Fandom

The IT Law Wiki

Update.Com Software v. Klinger

32,195pages on
this wiki
Add New Page
Talk0 Share

Ad blocker interference detected!


Wikia is a free-to-use site that makes money from advertising. We have a modified experience for viewers using ad blockers

Wikia is not accessible if you’ve made further modifications. Remove the custom ad blocker rule(s) and the page will load as expected.

Citation Edit

Update.Com Software AG v. Klinger (c.o.b. Update Corp.), [2000] O.J. No. 88 (Ont. S.C.J.)

Factual Background Edit

Plaintiff is an Austrian company that entered into an agreement with an Ontario, Canada resident to purchase the domain name <update.com> registered with Network Solutions in the United States. In reliance on the agreement, the plaintiff changed its name, filed an IPO in Europe and created a branding program around the domain name. The defendant refused to perform the agreement and sought to convey the domain name to a third party for more money.

Trial Court Proceedings Edit

This lawsuit was filed in December 1999. The majority of the parties had no nexus to Canada, and the agreement itself said it was to be construed in accordance with the laws of the Inner Courts of Vienna, Austria. The plaintiff sought a Declaratory Order and specific performance.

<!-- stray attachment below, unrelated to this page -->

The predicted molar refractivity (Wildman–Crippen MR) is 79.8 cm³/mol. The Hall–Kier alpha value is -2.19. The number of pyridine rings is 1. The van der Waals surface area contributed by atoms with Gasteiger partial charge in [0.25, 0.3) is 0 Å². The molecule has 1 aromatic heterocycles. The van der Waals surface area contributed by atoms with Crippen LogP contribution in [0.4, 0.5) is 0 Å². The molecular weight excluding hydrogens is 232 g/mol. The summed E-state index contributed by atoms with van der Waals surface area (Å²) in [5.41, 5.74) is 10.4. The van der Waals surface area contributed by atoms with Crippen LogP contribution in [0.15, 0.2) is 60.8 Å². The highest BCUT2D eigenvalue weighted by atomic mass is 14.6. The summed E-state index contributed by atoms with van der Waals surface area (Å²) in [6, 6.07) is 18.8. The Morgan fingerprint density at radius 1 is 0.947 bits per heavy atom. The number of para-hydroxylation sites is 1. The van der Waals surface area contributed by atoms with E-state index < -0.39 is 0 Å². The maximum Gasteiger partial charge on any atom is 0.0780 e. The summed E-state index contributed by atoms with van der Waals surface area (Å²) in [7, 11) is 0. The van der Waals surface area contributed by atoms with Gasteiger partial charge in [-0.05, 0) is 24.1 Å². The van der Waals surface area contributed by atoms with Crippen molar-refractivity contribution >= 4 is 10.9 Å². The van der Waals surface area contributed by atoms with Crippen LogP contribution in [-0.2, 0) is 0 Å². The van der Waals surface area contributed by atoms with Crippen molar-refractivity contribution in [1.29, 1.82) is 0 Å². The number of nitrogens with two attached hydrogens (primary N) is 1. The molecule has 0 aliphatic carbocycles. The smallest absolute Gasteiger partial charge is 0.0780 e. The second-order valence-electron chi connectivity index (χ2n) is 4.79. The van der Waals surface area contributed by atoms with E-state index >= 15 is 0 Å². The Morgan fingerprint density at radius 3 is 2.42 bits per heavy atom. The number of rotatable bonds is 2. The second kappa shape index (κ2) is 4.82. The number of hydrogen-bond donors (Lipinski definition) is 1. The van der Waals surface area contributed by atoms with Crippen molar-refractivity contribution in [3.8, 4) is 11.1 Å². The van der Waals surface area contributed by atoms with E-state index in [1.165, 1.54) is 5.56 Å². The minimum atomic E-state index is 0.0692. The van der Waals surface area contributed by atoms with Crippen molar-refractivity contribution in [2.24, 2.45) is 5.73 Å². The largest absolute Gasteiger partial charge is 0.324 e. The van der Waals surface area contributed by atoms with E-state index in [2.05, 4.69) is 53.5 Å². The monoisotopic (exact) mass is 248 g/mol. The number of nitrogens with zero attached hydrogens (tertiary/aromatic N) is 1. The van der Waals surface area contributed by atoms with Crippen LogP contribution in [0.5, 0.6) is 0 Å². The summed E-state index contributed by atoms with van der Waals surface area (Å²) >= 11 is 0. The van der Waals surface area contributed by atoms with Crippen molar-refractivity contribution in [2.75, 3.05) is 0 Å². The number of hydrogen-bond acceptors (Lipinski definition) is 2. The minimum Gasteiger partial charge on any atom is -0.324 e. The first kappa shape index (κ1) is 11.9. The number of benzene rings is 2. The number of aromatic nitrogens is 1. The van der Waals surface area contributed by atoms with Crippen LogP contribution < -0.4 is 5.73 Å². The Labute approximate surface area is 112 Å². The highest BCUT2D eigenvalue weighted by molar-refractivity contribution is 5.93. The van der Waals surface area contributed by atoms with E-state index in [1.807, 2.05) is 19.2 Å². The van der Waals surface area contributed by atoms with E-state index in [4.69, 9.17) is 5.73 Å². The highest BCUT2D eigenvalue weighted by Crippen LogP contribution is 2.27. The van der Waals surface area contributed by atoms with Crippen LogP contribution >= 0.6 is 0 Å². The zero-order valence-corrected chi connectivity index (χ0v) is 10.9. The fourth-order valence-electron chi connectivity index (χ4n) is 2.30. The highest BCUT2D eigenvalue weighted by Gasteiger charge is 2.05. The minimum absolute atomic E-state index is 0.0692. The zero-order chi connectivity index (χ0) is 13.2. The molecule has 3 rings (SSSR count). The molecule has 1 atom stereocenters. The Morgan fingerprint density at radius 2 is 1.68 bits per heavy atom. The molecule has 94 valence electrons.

To obtain specific performance, the plaintiff had to successfully argue that a domain name is a unique form of property capable of being the subject matter of an order for specific performance. The plaintiff relied upon a U.S. insolvency case (Umbro Int'l, Inc. v. 3263851 Canada, Inc.,[1] that held that a domain name was “property” for purposes of garnishment, and thus, could be seized.

On February 3, 2000, Justice Nordheimer ordered specific performance for the conveyance of the domain name “update.com”.

References Edit

  1. 50 U.S.P.Q.2d (BNA) 1786 (Va. Cir. Ct. Feb. 3, 1999).

Also on Fandom

Random Wiki